MORE than half of GPs are working above safe limits with some treating more than 120 patients a day, a worrying study reveals.
The family doctors warn they are making mistakes as they struggle to deal with up to four-times as many patients as they should.
Getty – Contributor More than half of GPs fear their increasingly heavy workload is putting patients at risk
The strain means some also find it hard to be sympathetic to people coming through their door.
Full-time GPs offer an average of 41 consultations a day, with a mix of face-to-face, phone, online and home visits.
But this is more than the 30 a day they consider safe. One in ten deals with at least 60 patients daily, with one reportedly seeing 124.
The results are based on a poll of 1,681 GPs by doctor’s magazine Pulse, who quizzed medics on their workload on one day.
It found they worked an average 11-hour shift, with eight of these spent on clinical work and three completing administrative tasks.
Some 29 per cent of GPs described their appointments as “very complex” and 37 per cent as “fairly complex.”
Prof Helen Stokes-Lampard, chair of the Royal College of GPs, said: “In my own practice recently, I had a 12-hour day and 100 patient contacts.
“GPs across the UK will tell similar stories.”
Dr Jonathan Harte, a Nottingham GP, said: “By lunchtime, I felt on the edge and risked missing urgent tasks and contacts, thus affecting patient safety.”
Dr James Howarth, a GP in Spilsby, Lincs, said: “I was duty doctor on the day of Pulse’s survey, and I had 124 patient contacts.
“This workload creates patient safety risks.
“There are risks around having multiple patient notes open because we’re helping a nurse out with hers, or we’re 30 minutes late so we see the next patient while finishing the notes of the last.
“We might forget consultant details, plans and actions, or prescribe for the wrong person, use the wrong labels on blood tests, and so on.”
He faced patient demands and a “workload dump” from hospital staff, including prescription requests, discharge letters and referrals.
He admitted in the previous week he sent a blood test using the wrong patient details due to being extremely busy.
You could miss a result or misread a letter, or you don’t focus on the right symptom or ask the right questionProf Clare Gerada, former chair of the RCGP
He added: “I spotted it in time, but how many do we fail to spot?
“I have raised safety concerns with governing bodies before. I was basically told to shut up or my practice would be run over with a fine-toothed comb.”
A Hertfordshire GP said: “There is a point where I feel cognitively drained; after about 20 patients, there is not an iota of empathy left.”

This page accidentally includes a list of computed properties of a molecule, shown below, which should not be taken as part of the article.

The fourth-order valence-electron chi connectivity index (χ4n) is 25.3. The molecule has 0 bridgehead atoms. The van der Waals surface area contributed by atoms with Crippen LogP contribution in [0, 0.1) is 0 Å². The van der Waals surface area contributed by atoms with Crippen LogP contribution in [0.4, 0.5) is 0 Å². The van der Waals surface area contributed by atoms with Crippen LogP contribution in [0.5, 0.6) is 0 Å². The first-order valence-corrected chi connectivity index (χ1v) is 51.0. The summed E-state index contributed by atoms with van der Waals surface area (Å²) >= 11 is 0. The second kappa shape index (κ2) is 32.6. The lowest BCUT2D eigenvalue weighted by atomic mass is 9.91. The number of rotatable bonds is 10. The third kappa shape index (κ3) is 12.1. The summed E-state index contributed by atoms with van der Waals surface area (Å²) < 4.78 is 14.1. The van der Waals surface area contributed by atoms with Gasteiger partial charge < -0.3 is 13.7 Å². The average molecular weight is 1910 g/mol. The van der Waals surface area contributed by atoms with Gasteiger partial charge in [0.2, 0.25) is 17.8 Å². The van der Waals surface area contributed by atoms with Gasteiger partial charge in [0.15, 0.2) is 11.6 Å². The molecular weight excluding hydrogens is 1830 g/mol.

Prof Clare Gerada, former chair of the RCGP, warned tired GPs were at risk of mistakes, and high numbers of patients added to this.
She said: “You could miss a result or misread a letter, or you don’t focus on the right symptom or ask the right question.”
Doctors in Europe see no more than 25 patients a day.
A report in March from the King’s Fund, Nuffield Trust and Health Foundation think tanks predicted GP shortages in England will almost triple to 7,000 by 2023/24.
It said the Government would miss its target to recruit 5,000 more GPs by 2020 and the only way to cope with the growing workload was to put more pharmacists and physios into GP practices.
NHS England said: “We already know that general practice is under pressure which is why investment in local doctors and community services is increasing by £4.5billion, helping fund an army of 20,000 more staff to support GP practices.
“But we are also aware that almost nine out of 10 salaried GPs currently work part-time.”
Getty – Contributor Full-time GPs offer an average of 41 consultations a day, with a mix of face-to-face, phone, online and home visits
Overseas nurse lift
FOREIGN nurse recruitment is at its highest level in 13 years after language checks were made easier.
Figures show 6,157 were hired in 2018/19 — more than double the previous year’s 2,720.
It follows last year’s lowering of the English language test pass mark by the Nursing and Midwifery Council to boost foreign recruitment.
Health Secretary Matt Hancock said: “It’s excellent to see more nurses and midwives are joining our brilliant NHS from at home and abroad.”
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